Approximately 327 million human beings are living in the U.S. and, glory to God, not one of those people is like the other. Certainly, they are related by birth or choice into the delightfully crazy quilts we call a family. And as the popular DNA testing apps continually remind us, we may share an odd bit or two of same nucleic acid. But the bottom line is that none of us, not a single one of us, is the same. Each one of us is a gloriously and uniquely ineffable creation of God in His unimaginable image.
Sadly, however, as Jesuit Fr. Greg Boyle poignantly reminds us in his seminal book, Tattoos of the Heart: The Power of Boundless Compassion, “God can get tiny, if we’re not careful” (p. 19).
Because we cannot comprehend the vastness of God and His love for us, we like to make Him small and comprehensible on our terms. In our vain desire to define and mold God in our hands, we make Him and His never-ending, infinite love into something terminal and infinitesimal. And one way we have done this is by creating the artificial and insidious concept of race.
God created male and female, but He did not create race. There is no such thing.
God does not create white people or black people or “people of color.” That is our doing. And not only is it wrong, but it’s also just plain stupid.
Race is like calling a symphonic orchestra a band.
It’s referring to DaVinci’s magnificent sketches of the Head of the Madonna as some lines of lead on paper.
It’s thinking of Handel’s magnificent Hallelujah Chorus as mere exhaling.
The concept of race is an insult to God and His creation, and each of us. We make ourselves small and limited when we abide by those artificial limits. Worst of all, we commit heresy to who God is, how He loves, and all of His creations.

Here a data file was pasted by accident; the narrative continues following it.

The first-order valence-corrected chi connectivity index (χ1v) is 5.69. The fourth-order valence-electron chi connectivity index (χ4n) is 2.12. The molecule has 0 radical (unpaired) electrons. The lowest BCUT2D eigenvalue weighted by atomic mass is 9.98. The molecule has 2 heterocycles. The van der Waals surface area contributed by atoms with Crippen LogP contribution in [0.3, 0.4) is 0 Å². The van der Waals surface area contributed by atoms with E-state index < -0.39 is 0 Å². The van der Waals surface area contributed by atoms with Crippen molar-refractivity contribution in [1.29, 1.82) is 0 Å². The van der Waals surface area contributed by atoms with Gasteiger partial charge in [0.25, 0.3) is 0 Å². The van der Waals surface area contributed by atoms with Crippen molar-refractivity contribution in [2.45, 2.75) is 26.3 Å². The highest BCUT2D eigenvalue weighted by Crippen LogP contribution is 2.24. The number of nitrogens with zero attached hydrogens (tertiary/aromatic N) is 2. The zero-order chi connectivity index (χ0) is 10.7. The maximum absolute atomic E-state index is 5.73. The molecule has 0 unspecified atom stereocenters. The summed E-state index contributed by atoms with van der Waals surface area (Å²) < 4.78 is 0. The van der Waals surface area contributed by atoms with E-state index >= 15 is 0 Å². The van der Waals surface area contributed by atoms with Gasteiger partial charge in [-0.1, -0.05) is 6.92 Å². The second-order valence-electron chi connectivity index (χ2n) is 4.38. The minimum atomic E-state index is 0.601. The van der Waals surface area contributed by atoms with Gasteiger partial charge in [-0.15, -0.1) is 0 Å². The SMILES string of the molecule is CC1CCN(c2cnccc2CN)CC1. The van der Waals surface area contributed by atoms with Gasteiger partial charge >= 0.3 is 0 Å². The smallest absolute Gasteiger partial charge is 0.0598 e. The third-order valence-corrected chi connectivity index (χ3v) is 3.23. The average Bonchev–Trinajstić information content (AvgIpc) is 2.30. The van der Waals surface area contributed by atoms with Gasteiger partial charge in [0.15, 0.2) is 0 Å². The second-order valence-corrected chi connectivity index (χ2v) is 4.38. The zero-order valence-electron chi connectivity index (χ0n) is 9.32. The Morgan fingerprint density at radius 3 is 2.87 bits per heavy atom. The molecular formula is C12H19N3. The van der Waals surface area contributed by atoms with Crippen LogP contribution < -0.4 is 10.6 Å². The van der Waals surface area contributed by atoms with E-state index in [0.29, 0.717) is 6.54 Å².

But we can change this, and we can begin today.
We ought to no longer refer to ourselves as white or black or brown or “of color.” We are human beings created in the image of God, or, to paraphrase the words of St. Teresa of Calcutta, we are each “Jesus in disguise.”
We should refuse to refer to other individuals or groups or neighborhoods or ideas in that way. These are subjective adjectives that we have made into objective—and objectional—nouns, and they are inaccurate in definition, limiting in scope, and promote exclusivity and denigration. While others may call themselves white or black or brown, we can simply call them children of God or, better yet, by their names.
We must understand how arbitrary and ludicrous race designation truly is. Are you a person of color because your ancestors came from an Arab-speaking nation even though your skin is lighter than most white people? If you are Jewish, but from an Arab country, then are you included as a person of color? Are you white or black if your mother is white and your father is black? Are you a brown person only in the summer when you have a tan? All race designation originally had its basis in discrimination and exclusion. Do we return to the ridiculous Jim Crow blood percentages or the Nazi-era skull measurements to determine who is in and who is out?
Finally, we should prohibit the foundation of organizations based upon race in our Church and its institutions. It’s a good thing to belong to an organization which promotes the language, culture, traditions, and food of Cubans or Norwegians or Kenyans. It’s fun to celebrate St. Patrick’s Day and one’s Irish heritage. These are celebratory, educational, and inviting. But it’s another thing to have a black-only dormitory or women of color conference. That is divisive and arbitrary.
As Catholics, we are uniquely suited to end racial divisions and the entire concept of race. Our Church is one, holy, and catholic (with a small c), meaning “universal.” Everywhere in the world, the Catholic liturgy is being celebrated in hundreds of different languages with thousands of local traditions and twists thrown in. We celebrate those languages, clothing, cultures, and traditions, but are united as children of God. We should live this in our everyday lives as well.
The only purpose of race is division. It’s time to throw it in the trash heap of history.